Document automation is only a small piece of the puzzle in personalised communications

By Sean Manley, National Sales & Account Manager at GhostDraft

Document automation is only a small piece of the puzzle in personalised communications
Sean Manley, National Sales & Account Manager at GhostDraft

Producing personalised mass communication, like we see in the insurance industry, is a complex and time-consuming process, and many businesses have invested in document automation technology for this purpose. One of the biggest challenges in the overall process lies not so much in the actual generation of the final document, but rather in the initial time-consuming process between inception and implementation – where the language and structure of the document are designed.

 

This is why it is crucial to consider the entire lifecycle of customer communication. Indeed, in markets such as the US, the concept of customer communication management (CCM) seeks to do just that. In  the South African market, which prefers to refer to this process as “document automation”, it is still important for businesses to appreciate the entire end-to-end process, including the laborious activity preceding actual document generation, because when – through effective communication lifecycle management – this process is sped up by anything between 200% and 500%, it radically reduces time to market. That’s a compelling competitive advantage.

A recent study by well-known US market analysts Celent details the immense time lag between document inception and implementation in the insurance industry. In the report, the Celent analysts note that “Loading the change into the production system can also take some time. The typical timeline is about three to six months. In some circumstances, a change can be prioritized and loaded in much faster. But for complex forms [we refer to documents, in South Africa], respondents reported that upload time can stretch five months and beyond.”

To illustrate what this means for business, which will no doubt resonate with South African companies, Celent writes: “Let’s just walk through the timing. If required changes to existing standard forms are published on January 1, with an effective date of September 1, (i.e. nine months lead time),  those form changes need to be in the system ready to be used by June 1 in order to be applied to September 1 renewals, because renewal policies are typically issued 90 days in advance of the effective date. The publishers of these forms told us IT generally takes one to three months to make a change. That means IT needs to have all final requirements in place by March 1. That gives product management two months to complete their analysis and obtain all approvals. While some simple changes can be done fairly quickly, changes that include rate changes or are complex generally take much longer than two months.”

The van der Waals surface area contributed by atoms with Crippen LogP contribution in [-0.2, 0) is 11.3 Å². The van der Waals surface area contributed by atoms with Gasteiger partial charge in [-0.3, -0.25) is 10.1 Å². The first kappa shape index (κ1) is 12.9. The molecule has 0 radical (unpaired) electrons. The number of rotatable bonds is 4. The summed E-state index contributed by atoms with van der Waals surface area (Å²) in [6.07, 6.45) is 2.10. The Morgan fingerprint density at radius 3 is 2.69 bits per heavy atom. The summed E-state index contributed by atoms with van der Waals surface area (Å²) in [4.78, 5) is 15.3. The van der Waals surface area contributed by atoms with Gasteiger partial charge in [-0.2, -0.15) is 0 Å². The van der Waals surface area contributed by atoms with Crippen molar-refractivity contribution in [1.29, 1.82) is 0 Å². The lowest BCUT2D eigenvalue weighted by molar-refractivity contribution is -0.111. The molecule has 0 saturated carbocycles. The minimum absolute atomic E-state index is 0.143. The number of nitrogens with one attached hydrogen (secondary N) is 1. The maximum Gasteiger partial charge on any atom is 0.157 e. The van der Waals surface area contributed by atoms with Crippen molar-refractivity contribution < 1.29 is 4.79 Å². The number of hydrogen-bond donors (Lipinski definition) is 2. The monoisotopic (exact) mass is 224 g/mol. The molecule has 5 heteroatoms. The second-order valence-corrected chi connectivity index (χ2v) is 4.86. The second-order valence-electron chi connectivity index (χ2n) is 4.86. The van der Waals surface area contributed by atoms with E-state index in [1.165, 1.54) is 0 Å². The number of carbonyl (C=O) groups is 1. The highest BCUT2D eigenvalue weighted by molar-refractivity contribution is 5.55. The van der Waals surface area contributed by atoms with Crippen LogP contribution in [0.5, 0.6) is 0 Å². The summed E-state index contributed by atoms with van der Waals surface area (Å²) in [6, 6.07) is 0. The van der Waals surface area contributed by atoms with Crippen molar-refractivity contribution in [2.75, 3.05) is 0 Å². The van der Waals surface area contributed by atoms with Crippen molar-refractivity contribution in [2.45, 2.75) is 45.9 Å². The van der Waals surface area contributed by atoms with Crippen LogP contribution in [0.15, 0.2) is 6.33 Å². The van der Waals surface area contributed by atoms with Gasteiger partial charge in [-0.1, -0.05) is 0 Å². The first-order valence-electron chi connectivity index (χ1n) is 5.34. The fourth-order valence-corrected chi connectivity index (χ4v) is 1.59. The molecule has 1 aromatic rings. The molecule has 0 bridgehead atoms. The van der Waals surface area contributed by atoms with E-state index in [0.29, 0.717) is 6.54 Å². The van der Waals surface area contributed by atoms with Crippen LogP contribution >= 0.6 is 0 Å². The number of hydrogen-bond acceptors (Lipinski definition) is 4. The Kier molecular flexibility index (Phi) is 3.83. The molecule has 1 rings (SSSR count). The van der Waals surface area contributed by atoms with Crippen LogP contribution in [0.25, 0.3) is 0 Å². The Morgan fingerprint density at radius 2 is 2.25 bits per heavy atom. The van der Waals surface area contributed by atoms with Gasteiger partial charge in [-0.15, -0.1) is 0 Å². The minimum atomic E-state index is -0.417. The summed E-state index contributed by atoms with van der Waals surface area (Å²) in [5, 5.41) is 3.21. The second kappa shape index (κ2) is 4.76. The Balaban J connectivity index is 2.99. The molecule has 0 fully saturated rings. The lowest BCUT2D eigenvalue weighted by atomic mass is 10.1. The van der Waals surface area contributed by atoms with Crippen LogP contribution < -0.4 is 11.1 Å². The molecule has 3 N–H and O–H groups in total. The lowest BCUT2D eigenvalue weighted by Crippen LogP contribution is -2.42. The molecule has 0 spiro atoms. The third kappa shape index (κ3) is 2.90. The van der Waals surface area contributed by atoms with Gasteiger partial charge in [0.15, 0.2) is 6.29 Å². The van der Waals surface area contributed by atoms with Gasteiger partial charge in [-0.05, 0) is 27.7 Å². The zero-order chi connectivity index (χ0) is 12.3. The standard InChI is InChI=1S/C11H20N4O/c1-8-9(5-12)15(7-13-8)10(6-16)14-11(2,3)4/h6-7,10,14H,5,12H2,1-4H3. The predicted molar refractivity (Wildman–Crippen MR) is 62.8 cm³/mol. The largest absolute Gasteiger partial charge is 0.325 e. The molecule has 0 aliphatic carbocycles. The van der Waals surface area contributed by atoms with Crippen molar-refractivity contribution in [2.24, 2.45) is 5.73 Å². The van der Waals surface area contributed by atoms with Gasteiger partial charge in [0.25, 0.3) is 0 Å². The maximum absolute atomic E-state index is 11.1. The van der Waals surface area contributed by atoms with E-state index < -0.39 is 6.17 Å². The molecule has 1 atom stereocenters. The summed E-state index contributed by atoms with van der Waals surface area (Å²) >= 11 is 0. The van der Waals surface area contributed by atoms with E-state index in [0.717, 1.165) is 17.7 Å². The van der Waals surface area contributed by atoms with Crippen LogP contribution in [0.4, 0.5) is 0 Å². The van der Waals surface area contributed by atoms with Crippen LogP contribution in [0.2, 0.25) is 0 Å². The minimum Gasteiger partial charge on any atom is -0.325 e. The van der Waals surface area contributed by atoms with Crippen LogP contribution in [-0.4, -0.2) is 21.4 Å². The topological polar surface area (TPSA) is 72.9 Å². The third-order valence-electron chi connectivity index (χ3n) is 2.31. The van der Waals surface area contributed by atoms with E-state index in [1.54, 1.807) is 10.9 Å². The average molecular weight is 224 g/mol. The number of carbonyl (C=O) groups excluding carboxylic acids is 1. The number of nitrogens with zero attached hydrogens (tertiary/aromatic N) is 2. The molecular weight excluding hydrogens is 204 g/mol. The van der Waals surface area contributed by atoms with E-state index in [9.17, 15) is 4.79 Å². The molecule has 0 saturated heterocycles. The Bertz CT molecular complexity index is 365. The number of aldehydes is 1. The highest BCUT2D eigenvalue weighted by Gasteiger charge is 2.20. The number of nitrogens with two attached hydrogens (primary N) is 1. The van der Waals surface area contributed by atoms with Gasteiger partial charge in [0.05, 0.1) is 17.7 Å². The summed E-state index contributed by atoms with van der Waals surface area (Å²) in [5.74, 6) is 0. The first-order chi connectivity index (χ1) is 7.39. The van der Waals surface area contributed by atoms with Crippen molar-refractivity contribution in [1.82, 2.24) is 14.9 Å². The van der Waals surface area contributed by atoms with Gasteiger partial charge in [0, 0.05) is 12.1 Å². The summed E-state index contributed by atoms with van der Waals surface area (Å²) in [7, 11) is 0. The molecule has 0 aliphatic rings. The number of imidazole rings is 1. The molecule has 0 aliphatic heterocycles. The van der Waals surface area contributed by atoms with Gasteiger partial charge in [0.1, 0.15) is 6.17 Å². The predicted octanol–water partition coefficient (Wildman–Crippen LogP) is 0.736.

It is clear that the bottleneck lies in the complex processes between document inception and implementation. Why is this complex? Consider the following example: A product manager, who is looking to bring a new product and its associated customer facing documentation to market, has a set of requirements and passes this on to compliance. Compliance does its due diligence and produces a version that is shared back with the product manager, who reviews and tracks changes. This goes back and forth in many iterations until it is ready to be passed to an IT business analyst, who captures the implementation and automation rules, before needing to review and collaborate on these rules with compliance, who in turn need to review and collaborate with the product manager.

After as many iterations as required, the implementation and automation rules are approved and IT development is then brought into the picture. IT development marks-up the document or communication template in an automation tool and deploys for review. This needs collaboration with the IT business analyst, compliance and product manager through as many iterations as required until everyone is happy. Only now is the document ready for testing.

This is where businesses such as insurers can radically improve their systems and exponentially speed up their time to market. A good document automation provider, or – to use the term widely accepted in the US – CCM software vendor – provides technology to streamline, automate and accelerate the convoluted communication lifecycle between inception and implementation.

When a business specifies what needs to go into their document, an advanced CCM system can implement and automate that document into a template that can be personalised. A good analogy is to think about no-code applications – where the user specifies what they want and technology does the rest. This is a new frontier in customer communication because a business user can specify what a document should look like and include, and what personalisation it should have, and the platform does the rest automatically.

The ability to implement new communications exceedingly quickly using document automation software challenges the status quo in the life cycle of communications.

Technology has evolved to the point where commonly shared frustrations or bottlenecks no longer need to be endured. Businesses would do well to seek out experts in the customer communication life cycle that have the ability to automate every aspect of the process on a single platform that is easy to implement. With international pedigree and a deep understanding of the local market, the right partner can revolutionise what businesses thought was possible.